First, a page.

(The opinions expressed here are those of the author, a columnist for Reuters)

LONDON - Call it seasonal blues, poor positioning or a nagging anxiety about being wrong-footed, but wavering world stock markets appear to many to be uncomfortably prone to a left field hit.

It doesn't take a sleuth to spot a whole heap of macro event risks out there - or that the financial universe is not best priced for those as it heads for the final quarter of 2023.

Another U.S. government shutdown hoves into view this week with 2024's White House election now on the horizon, threatening sovereign credit ratings just as markets struggle to absorb mounting debt sales and the Federal Reserve's balance sheet rundown removes it from the fray.

And a smouldering Chinese property bust and increasingly rancorous geopolitics darken the global economic outlook just as an oil price rebound spurs headline inflation rates still well above targets - a development that could well force the Fed and other central banks to hold credit tighter and for longer than many have bet.

And yet, until this week's shakeout at least, implied volatility gauges across stock, bond and currency markets had been subsiding to their lowest in years.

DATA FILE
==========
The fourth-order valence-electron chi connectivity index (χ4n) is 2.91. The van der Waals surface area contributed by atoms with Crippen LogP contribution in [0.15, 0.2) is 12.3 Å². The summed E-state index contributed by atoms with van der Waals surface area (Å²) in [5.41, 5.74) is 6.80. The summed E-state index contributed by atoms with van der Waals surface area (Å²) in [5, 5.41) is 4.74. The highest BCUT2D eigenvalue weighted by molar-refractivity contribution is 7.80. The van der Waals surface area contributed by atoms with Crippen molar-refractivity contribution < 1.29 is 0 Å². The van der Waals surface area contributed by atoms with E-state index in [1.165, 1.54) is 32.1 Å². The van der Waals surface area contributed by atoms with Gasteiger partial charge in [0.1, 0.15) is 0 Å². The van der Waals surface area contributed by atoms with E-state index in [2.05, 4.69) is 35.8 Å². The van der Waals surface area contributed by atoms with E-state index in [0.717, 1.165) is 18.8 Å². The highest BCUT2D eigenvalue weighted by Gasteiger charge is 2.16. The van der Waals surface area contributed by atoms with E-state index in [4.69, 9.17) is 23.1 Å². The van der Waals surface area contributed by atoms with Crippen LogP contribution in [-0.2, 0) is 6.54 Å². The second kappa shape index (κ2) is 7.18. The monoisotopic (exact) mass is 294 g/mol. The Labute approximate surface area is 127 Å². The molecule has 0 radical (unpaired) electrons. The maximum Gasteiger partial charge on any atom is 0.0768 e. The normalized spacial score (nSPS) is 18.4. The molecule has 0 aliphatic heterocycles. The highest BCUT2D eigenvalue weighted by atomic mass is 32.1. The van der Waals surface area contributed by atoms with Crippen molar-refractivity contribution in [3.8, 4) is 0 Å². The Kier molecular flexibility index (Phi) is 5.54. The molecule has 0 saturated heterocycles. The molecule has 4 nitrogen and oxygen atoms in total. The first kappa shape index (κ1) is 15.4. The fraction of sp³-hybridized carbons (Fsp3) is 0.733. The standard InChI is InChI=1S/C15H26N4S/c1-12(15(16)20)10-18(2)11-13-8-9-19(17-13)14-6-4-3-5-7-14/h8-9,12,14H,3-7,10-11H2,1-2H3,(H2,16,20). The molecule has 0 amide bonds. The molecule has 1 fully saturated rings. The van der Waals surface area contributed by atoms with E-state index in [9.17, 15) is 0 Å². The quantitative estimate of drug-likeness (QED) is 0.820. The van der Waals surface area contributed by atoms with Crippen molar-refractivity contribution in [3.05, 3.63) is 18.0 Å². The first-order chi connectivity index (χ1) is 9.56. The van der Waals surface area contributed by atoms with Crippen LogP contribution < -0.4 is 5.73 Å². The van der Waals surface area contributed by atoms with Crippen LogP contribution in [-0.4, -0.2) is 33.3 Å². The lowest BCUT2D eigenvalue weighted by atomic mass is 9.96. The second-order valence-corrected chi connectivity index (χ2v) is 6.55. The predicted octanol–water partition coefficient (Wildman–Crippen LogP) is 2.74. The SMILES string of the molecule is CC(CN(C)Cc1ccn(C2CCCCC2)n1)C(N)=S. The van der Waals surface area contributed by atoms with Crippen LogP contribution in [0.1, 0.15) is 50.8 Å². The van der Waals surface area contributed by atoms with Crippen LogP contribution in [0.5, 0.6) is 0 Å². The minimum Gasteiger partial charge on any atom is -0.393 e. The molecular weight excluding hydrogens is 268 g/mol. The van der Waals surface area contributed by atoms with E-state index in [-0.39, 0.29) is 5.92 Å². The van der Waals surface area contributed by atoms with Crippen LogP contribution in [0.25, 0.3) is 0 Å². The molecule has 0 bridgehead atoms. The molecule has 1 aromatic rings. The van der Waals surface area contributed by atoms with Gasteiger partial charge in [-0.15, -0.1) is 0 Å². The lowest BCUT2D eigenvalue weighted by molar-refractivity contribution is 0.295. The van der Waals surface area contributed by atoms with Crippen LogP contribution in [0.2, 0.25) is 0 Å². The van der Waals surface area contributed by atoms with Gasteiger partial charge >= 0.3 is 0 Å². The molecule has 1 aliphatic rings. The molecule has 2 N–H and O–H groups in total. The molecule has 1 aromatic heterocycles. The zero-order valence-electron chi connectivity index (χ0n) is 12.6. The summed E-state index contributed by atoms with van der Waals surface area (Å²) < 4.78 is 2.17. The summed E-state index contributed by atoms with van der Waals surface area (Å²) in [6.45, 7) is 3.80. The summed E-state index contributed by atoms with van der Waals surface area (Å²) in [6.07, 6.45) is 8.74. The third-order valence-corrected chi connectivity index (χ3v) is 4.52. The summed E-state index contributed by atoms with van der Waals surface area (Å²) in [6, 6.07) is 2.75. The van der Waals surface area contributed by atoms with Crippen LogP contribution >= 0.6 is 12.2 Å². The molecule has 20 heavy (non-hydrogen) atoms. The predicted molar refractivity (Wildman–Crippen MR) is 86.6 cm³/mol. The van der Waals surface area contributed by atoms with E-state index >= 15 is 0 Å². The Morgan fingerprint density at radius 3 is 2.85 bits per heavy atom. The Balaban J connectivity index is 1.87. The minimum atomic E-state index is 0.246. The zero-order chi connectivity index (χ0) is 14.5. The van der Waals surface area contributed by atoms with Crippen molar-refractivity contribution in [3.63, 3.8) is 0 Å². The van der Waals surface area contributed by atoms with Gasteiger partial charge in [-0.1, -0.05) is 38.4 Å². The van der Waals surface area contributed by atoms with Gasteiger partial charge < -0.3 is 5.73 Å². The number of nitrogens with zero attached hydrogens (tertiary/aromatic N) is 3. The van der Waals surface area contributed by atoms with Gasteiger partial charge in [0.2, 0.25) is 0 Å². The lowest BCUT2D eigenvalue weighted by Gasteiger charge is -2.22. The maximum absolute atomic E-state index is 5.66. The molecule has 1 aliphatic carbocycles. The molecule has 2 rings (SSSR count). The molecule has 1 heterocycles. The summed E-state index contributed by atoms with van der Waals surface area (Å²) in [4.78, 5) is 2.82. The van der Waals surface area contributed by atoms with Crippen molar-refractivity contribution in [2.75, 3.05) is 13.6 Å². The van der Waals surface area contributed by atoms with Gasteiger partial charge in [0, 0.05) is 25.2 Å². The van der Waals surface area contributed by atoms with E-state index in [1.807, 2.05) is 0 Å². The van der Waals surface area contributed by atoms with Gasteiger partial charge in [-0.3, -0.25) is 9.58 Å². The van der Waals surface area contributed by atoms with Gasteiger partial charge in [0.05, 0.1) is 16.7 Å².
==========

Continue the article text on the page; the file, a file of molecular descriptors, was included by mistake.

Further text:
Only 10 days ago, the VIX one-month gauge of implied S&P500 volatility recorded its lowest close since the COVID-19 pandemic first hit three years ago. The equivalent MOVE index of one-month Treasury bond volatility touched its lowest since before the Fed first raised rates in March 2022 and exchange rate volatility captured by the CVIX have again hovered around those pre-tightening levels since mid-year.

The most basic reasoning is that investors have finally been dragged kicking and screaming from hugely defensive investment positions into an assumption of a soft U.S. economic landing along with what's been sarcastically dubbed an "immaculate disinflation".

Confounded by this year's additional fillip from the artificial intelligence craze that added juice to mega cap tech stocks and flattered double-digit gains in the main benchmarks, an element of FOMO - or fear of missing out - has emerged too.

The change of heart came drip-by-drip with every month's economic data - the U.S. economy and labour market had simply not yet rolled over after 18 months of swingeing Fed rate hikes and as inflation more than halved.

And after three quarters of oddly poor positioning -underweight equity and overweight bonds and cash - the worm had turned in portfolios by September.

The soft landing bit at least is now overwhelmingly consensus thinking, according to asset manager surveys. Many investors have removed underweight equity positions, some even chasing the tech-led U.S. market higher and doubling down on bonds to catch a "peak interest rate" moment to boot.

And few have seemed minded to hedge those new positions in options markets, perhaps convinced the untypical correlation of stock and bonds losses of the last couple of years would reverse to protect portfolios in a clear run to year-end.